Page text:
“Eight million people without power,” read the headlines as a result of Hurricane Sandy that hit the East Coast on October 29, 2012. In large part this extensive power failure was a result of the grid’s architecture. Our current electrical power system or “grid” is arguably the largest machine made by humankind. The grid is a network of interconnected electrical wires and power systems, and this network is operated in much the same way as it has been operated for the past 100 years. In addition, the “old” grid comprises a one-way path that is based on very little knowledge about what is going on with the consumer, so it is difficult to identify ways to shift power usage. There is, however, an exciting transformation underway, and the importance of this transformation is underscored by the devastation left in the wake of Sandy. Spirae, a company based in Fort Collins, Colo., is creating and proving the technology that could change the way we power urban environments. Spirae pioneered active distribution management techniques to integrate high levels of renewable and distributed energy resources. In other words, Spirae supplies the hardware and software to create “smart” electricity grids. “When we say ‘smart grid,’ we are talking about the set of technologies that will enable this transformation and bring new service opportunities to consumers,” says Sunil Cherian, CEO of Spirae. These technologies enable many resources to work together and react to the electricity grid’s needs. Ultimately, this allows individual elements, such as wind, solar, biomass, electric cars, all to be optimally exploited.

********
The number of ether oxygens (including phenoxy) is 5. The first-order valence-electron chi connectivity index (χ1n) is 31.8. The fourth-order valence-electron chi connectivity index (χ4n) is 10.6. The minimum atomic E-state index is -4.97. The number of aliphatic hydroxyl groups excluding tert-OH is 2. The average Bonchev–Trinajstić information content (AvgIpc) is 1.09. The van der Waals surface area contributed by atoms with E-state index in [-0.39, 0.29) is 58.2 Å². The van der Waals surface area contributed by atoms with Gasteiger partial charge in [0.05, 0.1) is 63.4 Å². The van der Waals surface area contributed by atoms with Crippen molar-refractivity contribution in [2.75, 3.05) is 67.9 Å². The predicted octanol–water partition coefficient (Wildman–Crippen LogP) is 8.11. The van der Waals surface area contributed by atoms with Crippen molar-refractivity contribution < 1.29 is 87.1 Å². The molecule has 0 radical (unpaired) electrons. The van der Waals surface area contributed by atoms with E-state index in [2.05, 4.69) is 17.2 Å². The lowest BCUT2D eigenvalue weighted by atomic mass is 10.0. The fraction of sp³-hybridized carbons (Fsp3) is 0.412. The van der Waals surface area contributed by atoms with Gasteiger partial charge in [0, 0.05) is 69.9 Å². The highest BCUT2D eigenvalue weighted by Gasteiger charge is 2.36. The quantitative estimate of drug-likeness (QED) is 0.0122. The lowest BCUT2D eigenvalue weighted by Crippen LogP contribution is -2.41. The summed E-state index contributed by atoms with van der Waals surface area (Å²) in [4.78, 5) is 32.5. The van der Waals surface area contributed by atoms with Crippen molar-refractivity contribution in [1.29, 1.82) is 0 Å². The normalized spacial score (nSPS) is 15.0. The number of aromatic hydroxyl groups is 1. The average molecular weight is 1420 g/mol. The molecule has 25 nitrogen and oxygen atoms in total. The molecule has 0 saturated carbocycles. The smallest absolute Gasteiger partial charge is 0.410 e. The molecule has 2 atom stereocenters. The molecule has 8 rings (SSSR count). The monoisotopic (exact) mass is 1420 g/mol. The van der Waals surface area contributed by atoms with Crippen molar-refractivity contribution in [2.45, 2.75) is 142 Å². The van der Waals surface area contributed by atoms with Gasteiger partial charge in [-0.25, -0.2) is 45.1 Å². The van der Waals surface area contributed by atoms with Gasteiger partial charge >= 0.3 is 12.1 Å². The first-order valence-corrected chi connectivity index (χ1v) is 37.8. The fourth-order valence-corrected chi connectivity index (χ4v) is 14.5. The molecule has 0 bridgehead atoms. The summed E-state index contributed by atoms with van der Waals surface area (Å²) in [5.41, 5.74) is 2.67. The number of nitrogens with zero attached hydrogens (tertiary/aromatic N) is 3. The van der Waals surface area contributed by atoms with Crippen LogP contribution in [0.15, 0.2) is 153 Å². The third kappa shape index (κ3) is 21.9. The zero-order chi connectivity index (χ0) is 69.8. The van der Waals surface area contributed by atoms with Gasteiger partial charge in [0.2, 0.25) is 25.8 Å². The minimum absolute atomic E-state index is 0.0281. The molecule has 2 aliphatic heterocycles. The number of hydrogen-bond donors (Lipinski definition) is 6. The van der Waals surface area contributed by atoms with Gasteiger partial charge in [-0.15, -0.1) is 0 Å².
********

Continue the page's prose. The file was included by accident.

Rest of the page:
There is a shift happening away from use of large centralized power plants to use of smaller assets of all different types. “Today, electricity can be produced much closer to the point of use. We are moving from a passive distribution network to an active one,” says Cherian. “With new technology, we can operate the electrical power system in more intelligent ways.”
Spirae’s product is a distributed control system that augments a utility’s existing grid management system to dynamically manage large amounts of distributed energy resources. The critical element is that all of these different energy resources must work together, and deliver innovative energy solutions to customers. Spirae is working with the Danish Municipality of Kalundborg, to demonstrate that it is technically and commercially feasible to link electric utility operations, energy services providers and service subscribers (customers) with “grid-responsive” energy services. For Kalundborg, now touted as one of the most promising smart city projects in Europe, there were two primary concerns: (1) is it possible to integrate increasing amounts of wind and other renewable and distributed energy resources while maintaining grid stability; and (2) is it possible to deliver energy services that are responsive to the grid’s operating conditions and limitations. A project of this magnitude required commitment and collaboration. “The main ingredient in smart city Kalundborg is the three-way commitment to intelligent energy solutions from the local authority, residents and the private sector,” according to the article, “The Path To A Smart City Goes Via “Intelligent Energy.” ” [i]